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JAMA Pediatr. 2017 Sep 1;171(9):847-854. doi: 10.1001/jamapediatrics.2017.1474.

Screening Criteria for Ophthalmic Manifestations of Congenital Zika Virus Infection.

Author information

Departamento de Pesquisa Clinica, Instituto Nacional de Saúde da Mulher, da Criança e do Adolescente Fernandes Figueira-Fundação Oswaldo Cruz, Rio de Janeiro, Brazil.
Department of Ophthalmology, University of California, Los Angeles.
Departamento de Oftalmologia, Federal University of São Paulo, São Paulo, Brazil.
Department of Medicine, Division of Infectious Diseases, University of California, Los Angeles.
Obstetrics, Gynecology, and Reproductive Sciences Department, University of California, San Francisco.
Departamento de Doenças Infecciosas, Instituto Nacional de Saúde da Mulher, da Criança e do Adolescente Fernandes Figueira-Fundação Oswaldo Cruz, Rio de Janeiro, Brazil.
Departamento de Oftalmologia, Universidade Unigranrio, Rio de Janeiro, Brazil.
Departamento de Oftalmologia, Hospital Federal dos Servidores do Estado, Rio de Janeiro, Brazil.
Laboratório de Doenças Febris Agudas, Instituto Nacional de Infectologia Evandro Chagas-Fundação Oswaldo Cruz, Rio de Janeiro, Brazil.



Current guidelines recommend screening eye examinations for infants with microcephaly or laboratory-confirmed Zika virus infection but not for all infants potentially exposed to Zika virus in utero.


To evaluate eye findings in a cohort of infants whose mothers had polymerase chain reaction-confirmed Zika virus infection during pregnancy.

Design, Setting, and Participants:

In this descriptive case series performed from January 2 through October 30, 2016, infants were examined from birth to 1 year of age by a multidisciplinary medical team, including a pediatric ophthalmologist, from Fernandes Figueira Institute, a Ministry of Health referral center for high-risk pregnancies and infectious diseases in children in Rio de Janeiro, Brazil.


Mother-infant pairs from Rio de Janeiro, Brazil, who presented with suspected Zika virus infection during pregnancy were referred to our institution and had serum, urine, amniotic fluid, or placenta samples tested by real-time polymerase chain reaction for Zika virus.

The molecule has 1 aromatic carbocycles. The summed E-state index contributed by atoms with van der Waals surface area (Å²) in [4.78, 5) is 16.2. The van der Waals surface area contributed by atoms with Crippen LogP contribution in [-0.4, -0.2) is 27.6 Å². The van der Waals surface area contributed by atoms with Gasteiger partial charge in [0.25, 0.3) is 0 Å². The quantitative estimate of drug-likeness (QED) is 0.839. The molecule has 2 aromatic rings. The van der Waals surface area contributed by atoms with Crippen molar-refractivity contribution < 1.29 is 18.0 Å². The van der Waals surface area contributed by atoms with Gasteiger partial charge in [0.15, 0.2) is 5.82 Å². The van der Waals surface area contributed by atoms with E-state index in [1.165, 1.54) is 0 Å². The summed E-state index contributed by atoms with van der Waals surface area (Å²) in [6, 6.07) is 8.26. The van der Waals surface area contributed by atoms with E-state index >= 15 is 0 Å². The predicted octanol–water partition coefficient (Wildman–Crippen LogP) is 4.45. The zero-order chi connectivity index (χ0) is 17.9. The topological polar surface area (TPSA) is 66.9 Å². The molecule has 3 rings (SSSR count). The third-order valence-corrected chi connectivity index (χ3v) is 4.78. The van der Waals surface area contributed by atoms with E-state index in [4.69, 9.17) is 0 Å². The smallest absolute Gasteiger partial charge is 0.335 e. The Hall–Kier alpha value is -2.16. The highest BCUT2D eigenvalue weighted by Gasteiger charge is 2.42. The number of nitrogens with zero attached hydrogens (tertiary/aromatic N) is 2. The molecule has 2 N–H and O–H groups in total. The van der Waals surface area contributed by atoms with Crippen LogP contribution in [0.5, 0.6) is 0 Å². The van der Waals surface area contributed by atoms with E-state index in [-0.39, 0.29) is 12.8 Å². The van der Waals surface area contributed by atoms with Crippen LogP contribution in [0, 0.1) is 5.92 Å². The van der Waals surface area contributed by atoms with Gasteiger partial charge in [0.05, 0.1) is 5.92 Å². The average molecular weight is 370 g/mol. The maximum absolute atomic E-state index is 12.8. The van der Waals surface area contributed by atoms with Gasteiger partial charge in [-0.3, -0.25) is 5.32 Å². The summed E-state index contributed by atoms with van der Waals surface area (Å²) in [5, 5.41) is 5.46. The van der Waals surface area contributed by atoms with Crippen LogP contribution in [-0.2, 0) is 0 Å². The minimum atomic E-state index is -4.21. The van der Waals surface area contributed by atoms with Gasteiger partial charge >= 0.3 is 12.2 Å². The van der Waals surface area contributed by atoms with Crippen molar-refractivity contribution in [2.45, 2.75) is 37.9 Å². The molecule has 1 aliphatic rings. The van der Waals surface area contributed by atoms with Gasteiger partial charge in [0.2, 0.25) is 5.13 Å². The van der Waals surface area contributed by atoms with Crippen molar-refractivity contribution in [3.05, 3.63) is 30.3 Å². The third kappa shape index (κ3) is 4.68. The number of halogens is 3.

Main Outcomes and Measures:

Description of eye findings, presence of microcephaly or other central nervous system abnormalities, and timing of infection in infants with confirmed Zika virus during pregnancy. Eye abnormalities were correlated with central nervous system findings, microcephaly, and the timing of maternal infection.


Of the 112 with polymerase chain reaction-confirmed Zika virus infection in maternal specimens, 24 infants (21.4%) examined had eye abnormalities (median age at first eye examination, 31 days; range, 0-305 days). Ten infants (41.7%) with eye abnormalities did not have microcephaly, and 8 (33.3%) did not have any central nervous system findings. Fourteen infants with eye abnormalities (58.3%) were born to women infected in the first trimester, 8 (33.3%) in the second trimester, and 2 (8.3%) in the third trimester. Optic nerve and retinal abnormalities were the most frequent findings. Eye abnormalities were statistically associated with microcephaly (odds ratio [OR], 19.1; 95% CI, 6.0-61.0), other central nervous system abnormalities (OR, 4.3; 95% CI, 1.6-11.2), arthrogryposis (OR, 29.0; 95% CI, 3.3-255.8), and maternal trimester of infection (first trimester OR, 5.1; 95% CI, 1.9-13.2; second trimester OR, 0.5; 95% CI, 0.2-1.2; and third trimester OR, 0.3; 95% CI, 0.1-1.2).

Conclusions and Relevance:

Eye abnormalities may be the only initial finding in congenital Zika virus infection. All infants with potential maternal Zika virus exposure at any time during pregnancy should undergo screening eye examinations regardless of the presence or absence of central nervous system abnormalities.

[Indexed for MEDLINE]
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